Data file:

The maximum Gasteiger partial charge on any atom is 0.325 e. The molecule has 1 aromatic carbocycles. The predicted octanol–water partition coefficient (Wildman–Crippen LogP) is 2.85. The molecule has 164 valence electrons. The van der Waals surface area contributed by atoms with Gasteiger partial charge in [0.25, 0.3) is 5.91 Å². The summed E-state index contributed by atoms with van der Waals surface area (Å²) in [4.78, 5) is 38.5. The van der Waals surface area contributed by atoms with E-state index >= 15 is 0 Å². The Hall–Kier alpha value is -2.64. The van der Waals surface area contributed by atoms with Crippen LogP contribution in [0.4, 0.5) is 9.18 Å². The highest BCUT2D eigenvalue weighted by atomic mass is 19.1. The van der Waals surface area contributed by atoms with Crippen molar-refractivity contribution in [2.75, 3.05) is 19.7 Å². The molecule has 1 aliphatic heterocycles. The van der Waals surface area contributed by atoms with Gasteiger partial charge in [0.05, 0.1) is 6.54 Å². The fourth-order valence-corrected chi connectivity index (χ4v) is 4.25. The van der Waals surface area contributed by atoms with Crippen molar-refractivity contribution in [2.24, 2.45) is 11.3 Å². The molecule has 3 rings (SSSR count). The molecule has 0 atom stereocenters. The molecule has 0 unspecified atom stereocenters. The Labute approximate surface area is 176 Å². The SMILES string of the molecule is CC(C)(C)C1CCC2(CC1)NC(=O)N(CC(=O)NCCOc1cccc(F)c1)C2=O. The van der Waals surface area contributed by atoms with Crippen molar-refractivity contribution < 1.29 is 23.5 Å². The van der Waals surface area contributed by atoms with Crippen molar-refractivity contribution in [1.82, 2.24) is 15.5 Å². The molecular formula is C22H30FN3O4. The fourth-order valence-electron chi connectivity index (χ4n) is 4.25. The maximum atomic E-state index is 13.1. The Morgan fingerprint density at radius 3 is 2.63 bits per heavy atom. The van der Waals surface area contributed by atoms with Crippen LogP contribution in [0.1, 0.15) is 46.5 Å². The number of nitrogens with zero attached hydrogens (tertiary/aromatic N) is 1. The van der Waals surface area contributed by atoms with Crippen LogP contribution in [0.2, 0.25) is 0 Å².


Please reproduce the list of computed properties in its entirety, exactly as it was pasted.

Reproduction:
The maximum Gasteiger partial charge on any atom is 0.325 e. The molecule has 1 aromatic carbocycles. The predicted octanol–water partition coefficient (Wildman–Crippen LogP) is 2.85. The molecule has 164 valence electrons. The van der Waals surface area contributed by atoms with Gasteiger partial charge in [0.25, 0.3) is 5.91 Å². The summed E-state index contributed by atoms with van der Waals surface area (Å²) in [4.78, 5) is 38.5. The van der Waals surface area contributed by atoms with E-state index >= 15 is 0 Å². The Hall–Kier alpha value is -2.64. The van der Waals surface area contributed by atoms with Crippen LogP contribution in [0.4, 0.5) is 9.18 Å². The highest BCUT2D eigenvalue weighted by atomic mass is 19.1. The van der Waals surface area contributed by atoms with Crippen molar-refractivity contribution in [2.75, 3.05) is 19.7 Å². The molecule has 1 aliphatic heterocycles. The van der Waals surface area contributed by atoms with Gasteiger partial charge in [0.05, 0.1) is 6.54 Å². The fourth-order valence-corrected chi connectivity index (χ4v) is 4.25. The van der Waals surface area contributed by atoms with Crippen molar-refractivity contribution in [2.24, 2.45) is 11.3 Å². The molecule has 3 rings (SSSR count). The molecule has 0 atom stereocenters. The molecule has 0 unspecified atom stereocenters. The Labute approximate surface area is 176 Å². The SMILES string of the molecule is CC(C)(C)C1CCC2(CC1)NC(=O)N(CC(=O)NCCOc1cccc(F)c1)C2=O. The van der Waals surface area contributed by atoms with Crippen molar-refractivity contribution < 1.29 is 23.5 Å². The van der Waals surface area contributed by atoms with Crippen molar-refractivity contribution in [1.82, 2.24) is 15.5 Å². The molecular formula is C22H30FN3O4. The fourth-order valence-electron chi connectivity index (χ4n) is 4.25. The maximum atomic E-state index is 13.1. The Morgan fingerprint density at radius 3 is 2.63 bits per heavy atom. The van der Waals surface area contributed by atoms with Crippen LogP contribution in [0.1, 0.15) is 46.5 Å². The number of nitrogens with zero attached hydrogens (tertiary/aromatic N) is 1. The van der Waals surface area contributed by atoms with Crippen LogP contribution in [0.2, 0.25) is 0 Å².